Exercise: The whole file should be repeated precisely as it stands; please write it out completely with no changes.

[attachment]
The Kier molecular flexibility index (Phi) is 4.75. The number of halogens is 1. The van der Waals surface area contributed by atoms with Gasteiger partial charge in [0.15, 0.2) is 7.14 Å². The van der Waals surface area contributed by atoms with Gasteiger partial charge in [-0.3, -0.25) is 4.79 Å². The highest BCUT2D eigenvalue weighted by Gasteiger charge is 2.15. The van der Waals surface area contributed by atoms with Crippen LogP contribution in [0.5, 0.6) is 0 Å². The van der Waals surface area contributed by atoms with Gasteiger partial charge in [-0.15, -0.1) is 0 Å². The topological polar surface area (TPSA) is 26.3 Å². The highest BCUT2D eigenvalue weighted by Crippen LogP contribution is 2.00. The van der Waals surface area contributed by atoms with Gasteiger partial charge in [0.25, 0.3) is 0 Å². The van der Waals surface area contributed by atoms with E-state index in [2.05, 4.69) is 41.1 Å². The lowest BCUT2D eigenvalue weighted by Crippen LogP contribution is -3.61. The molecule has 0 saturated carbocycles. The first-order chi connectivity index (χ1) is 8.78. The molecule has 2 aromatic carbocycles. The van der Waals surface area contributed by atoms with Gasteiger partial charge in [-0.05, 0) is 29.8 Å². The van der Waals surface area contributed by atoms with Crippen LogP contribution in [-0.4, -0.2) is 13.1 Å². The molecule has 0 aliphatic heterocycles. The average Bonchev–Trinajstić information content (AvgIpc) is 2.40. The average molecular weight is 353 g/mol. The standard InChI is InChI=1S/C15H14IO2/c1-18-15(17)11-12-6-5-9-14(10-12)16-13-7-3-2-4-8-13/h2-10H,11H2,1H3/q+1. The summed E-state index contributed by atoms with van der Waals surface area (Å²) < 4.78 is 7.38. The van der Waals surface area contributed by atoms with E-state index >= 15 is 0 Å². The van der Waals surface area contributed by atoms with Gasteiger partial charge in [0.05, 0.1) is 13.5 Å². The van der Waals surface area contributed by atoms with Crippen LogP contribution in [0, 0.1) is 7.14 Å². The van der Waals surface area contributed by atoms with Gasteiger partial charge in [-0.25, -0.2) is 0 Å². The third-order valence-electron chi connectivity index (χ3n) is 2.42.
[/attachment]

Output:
The Kier molecular flexibility index (Phi) is 4.75. The number of halogens is 1. The van der Waals surface area contributed by atoms with Gasteiger partial charge in [0.15, 0.2) is 7.14 Å². The van der Waals surface area contributed by atoms with Gasteiger partial charge in [-0.3, -0.25) is 4.79 Å². The highest BCUT2D eigenvalue weighted by Gasteiger charge is 2.15. The van der Waals surface area contributed by atoms with Crippen LogP contribution in [0.5, 0.6) is 0 Å². The van der Waals surface area contributed by atoms with Gasteiger partial charge in [-0.15, -0.1) is 0 Å². The topological polar surface area (TPSA) is 26.3 Å². The highest BCUT2D eigenvalue weighted by Crippen LogP contribution is 2.00. The van der Waals surface area contributed by atoms with Gasteiger partial charge in [0.25, 0.3) is 0 Å². The van der Waals surface area contributed by atoms with E-state index in [2.05, 4.69) is 41.1 Å². The lowest BCUT2D eigenvalue weighted by Crippen LogP contribution is -3.61. The molecule has 0 saturated carbocycles. The first-order chi connectivity index (χ1) is 8.78. The molecule has 2 aromatic carbocycles. The van der Waals surface area contributed by atoms with Gasteiger partial charge in [-0.05, 0) is 29.8 Å². The van der Waals surface area contributed by atoms with Crippen LogP contribution in [-0.4, -0.2) is 13.1 Å². The molecule has 0 aliphatic heterocycles. The average Bonchev–Trinajstić information content (AvgIpc) is 2.40. The average molecular weight is 353 g/mol. The standard InChI is InChI=1S/C15H14IO2/c1-18-15(17)11-12-6-5-9-14(10-12)16-13-7-3-2-4-8-13/h2-10H,11H2,1H3/q+1. The summed E-state index contributed by atoms with van der Waals surface area (Å²) < 4.78 is 7.38. The van der Waals surface area contributed by atoms with E-state index >= 15 is 0 Å². The van der Waals surface area contributed by atoms with Gasteiger partial charge in [0.05, 0.1) is 13.5 Å². The van der Waals surface area contributed by atoms with Crippen LogP contribution in [0, 0.1) is 7.14 Å². The van der Waals surface area contributed by atoms with Gasteiger partial charge in [-0.25, -0.2) is 0 Å². The third-order valence-electron chi connectivity index (χ3n) is 2.42.